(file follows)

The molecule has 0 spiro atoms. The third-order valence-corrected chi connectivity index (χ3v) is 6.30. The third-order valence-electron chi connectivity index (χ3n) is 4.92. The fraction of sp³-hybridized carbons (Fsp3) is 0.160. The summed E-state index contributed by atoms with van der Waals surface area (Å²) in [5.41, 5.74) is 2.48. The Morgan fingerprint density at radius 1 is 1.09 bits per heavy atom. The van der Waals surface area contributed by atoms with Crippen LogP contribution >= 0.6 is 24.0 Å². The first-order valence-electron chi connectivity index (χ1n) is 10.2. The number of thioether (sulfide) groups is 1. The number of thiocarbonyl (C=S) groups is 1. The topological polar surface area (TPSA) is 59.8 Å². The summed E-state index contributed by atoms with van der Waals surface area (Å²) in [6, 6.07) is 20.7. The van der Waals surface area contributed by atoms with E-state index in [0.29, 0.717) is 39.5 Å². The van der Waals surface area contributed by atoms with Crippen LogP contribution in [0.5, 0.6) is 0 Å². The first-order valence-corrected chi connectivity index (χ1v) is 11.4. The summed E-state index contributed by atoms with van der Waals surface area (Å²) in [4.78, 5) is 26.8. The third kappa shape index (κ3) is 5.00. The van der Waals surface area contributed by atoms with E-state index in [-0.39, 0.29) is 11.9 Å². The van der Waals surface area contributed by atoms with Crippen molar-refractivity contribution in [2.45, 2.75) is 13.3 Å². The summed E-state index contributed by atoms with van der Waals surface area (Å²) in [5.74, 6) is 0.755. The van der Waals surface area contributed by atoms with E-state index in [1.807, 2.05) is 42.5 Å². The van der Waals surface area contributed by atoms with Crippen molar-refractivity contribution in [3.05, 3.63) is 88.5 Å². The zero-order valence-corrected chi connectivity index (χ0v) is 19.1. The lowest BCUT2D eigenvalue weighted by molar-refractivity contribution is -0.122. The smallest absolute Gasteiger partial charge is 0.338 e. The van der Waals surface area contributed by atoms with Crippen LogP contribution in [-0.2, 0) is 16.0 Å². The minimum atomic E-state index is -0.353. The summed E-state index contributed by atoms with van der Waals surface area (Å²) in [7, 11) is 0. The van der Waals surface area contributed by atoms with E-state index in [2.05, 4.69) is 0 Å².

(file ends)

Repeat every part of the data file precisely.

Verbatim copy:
The molecule has 0 spiro atoms. The third-order valence-corrected chi connectivity index (χ3v) is 6.30. The third-order valence-electron chi connectivity index (χ3n) is 4.92. The fraction of sp³-hybridized carbons (Fsp3) is 0.160. The summed E-state index contributed by atoms with van der Waals surface area (Å²) in [5.41, 5.74) is 2.48. The Morgan fingerprint density at radius 1 is 1.09 bits per heavy atom. The van der Waals surface area contributed by atoms with Crippen LogP contribution >= 0.6 is 24.0 Å². The first-order valence-electron chi connectivity index (χ1n) is 10.2. The number of thioether (sulfide) groups is 1. The number of thiocarbonyl (C=S) groups is 1. The topological polar surface area (TPSA) is 59.8 Å². The summed E-state index contributed by atoms with van der Waals surface area (Å²) in [6, 6.07) is 20.7. The van der Waals surface area contributed by atoms with E-state index in [0.29, 0.717) is 39.5 Å². The van der Waals surface area contributed by atoms with Crippen LogP contribution in [0.5, 0.6) is 0 Å². The first-order valence-corrected chi connectivity index (χ1v) is 11.4. The summed E-state index contributed by atoms with van der Waals surface area (Å²) in [4.78, 5) is 26.8. The third kappa shape index (κ3) is 5.00. The van der Waals surface area contributed by atoms with E-state index in [-0.39, 0.29) is 11.9 Å². The van der Waals surface area contributed by atoms with Crippen molar-refractivity contribution in [2.45, 2.75) is 13.3 Å². The summed E-state index contributed by atoms with van der Waals surface area (Å²) in [5.74, 6) is 0.755. The van der Waals surface area contributed by atoms with E-state index in [1.807, 2.05) is 42.5 Å². The van der Waals surface area contributed by atoms with Crippen molar-refractivity contribution in [3.05, 3.63) is 88.5 Å². The zero-order valence-corrected chi connectivity index (χ0v) is 19.1. The lowest BCUT2D eigenvalue weighted by molar-refractivity contribution is -0.122. The smallest absolute Gasteiger partial charge is 0.338 e. The van der Waals surface area contributed by atoms with Crippen LogP contribution in [-0.2, 0) is 16.0 Å². The minimum atomic E-state index is -0.353. The summed E-state index contributed by atoms with van der Waals surface area (Å²) in [7, 11) is 0. The van der Waals surface area contributed by atoms with E-state index in [2.05, 4.69) is 0 Å².